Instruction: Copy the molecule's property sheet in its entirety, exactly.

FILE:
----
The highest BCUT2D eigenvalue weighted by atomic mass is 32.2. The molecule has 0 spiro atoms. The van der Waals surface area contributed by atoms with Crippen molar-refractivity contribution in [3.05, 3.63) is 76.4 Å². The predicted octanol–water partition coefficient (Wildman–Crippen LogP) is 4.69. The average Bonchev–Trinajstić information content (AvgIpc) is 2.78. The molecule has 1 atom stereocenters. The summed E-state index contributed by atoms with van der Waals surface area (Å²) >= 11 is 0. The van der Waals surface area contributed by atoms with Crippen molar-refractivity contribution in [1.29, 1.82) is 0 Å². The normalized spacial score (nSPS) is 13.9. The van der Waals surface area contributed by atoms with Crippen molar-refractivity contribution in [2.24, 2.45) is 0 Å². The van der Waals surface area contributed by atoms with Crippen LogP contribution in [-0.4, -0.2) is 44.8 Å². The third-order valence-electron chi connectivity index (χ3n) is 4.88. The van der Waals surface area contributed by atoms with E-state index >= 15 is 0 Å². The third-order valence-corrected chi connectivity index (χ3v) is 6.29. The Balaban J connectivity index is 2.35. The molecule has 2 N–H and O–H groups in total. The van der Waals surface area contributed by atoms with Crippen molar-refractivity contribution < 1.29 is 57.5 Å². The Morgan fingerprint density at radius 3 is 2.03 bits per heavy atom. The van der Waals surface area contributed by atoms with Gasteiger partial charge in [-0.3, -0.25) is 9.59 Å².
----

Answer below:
The highest BCUT2D eigenvalue weighted by atomic mass is 32.2. The molecule has 0 spiro atoms. The van der Waals surface area contributed by atoms with Crippen molar-refractivity contribution in [3.05, 3.63) is 76.4 Å². The predicted octanol–water partition coefficient (Wildman–Crippen LogP) is 4.69. The average Bonchev–Trinajstić information content (AvgIpc) is 2.78. The molecule has 1 atom stereocenters. The summed E-state index contributed by atoms with van der Waals surface area (Å²) >= 11 is 0. The van der Waals surface area contributed by atoms with Crippen molar-refractivity contribution in [1.29, 1.82) is 0 Å². The normalized spacial score (nSPS) is 13.9. The van der Waals surface area contributed by atoms with Crippen molar-refractivity contribution in [2.24, 2.45) is 0 Å². The van der Waals surface area contributed by atoms with Crippen LogP contribution in [-0.4, -0.2) is 44.8 Å². The third-order valence-electron chi connectivity index (χ3n) is 4.88. The van der Waals surface area contributed by atoms with E-state index >= 15 is 0 Å². The third-order valence-corrected chi connectivity index (χ3v) is 6.29. The Balaban J connectivity index is 2.35. The molecule has 2 N–H and O–H groups in total. The van der Waals surface area contributed by atoms with Crippen molar-refractivity contribution < 1.29 is 57.5 Å². The Morgan fingerprint density at radius 3 is 2.03 bits per heavy atom. The van der Waals surface area contributed by atoms with Gasteiger partial charge in [-0.3, -0.25) is 9.59 Å².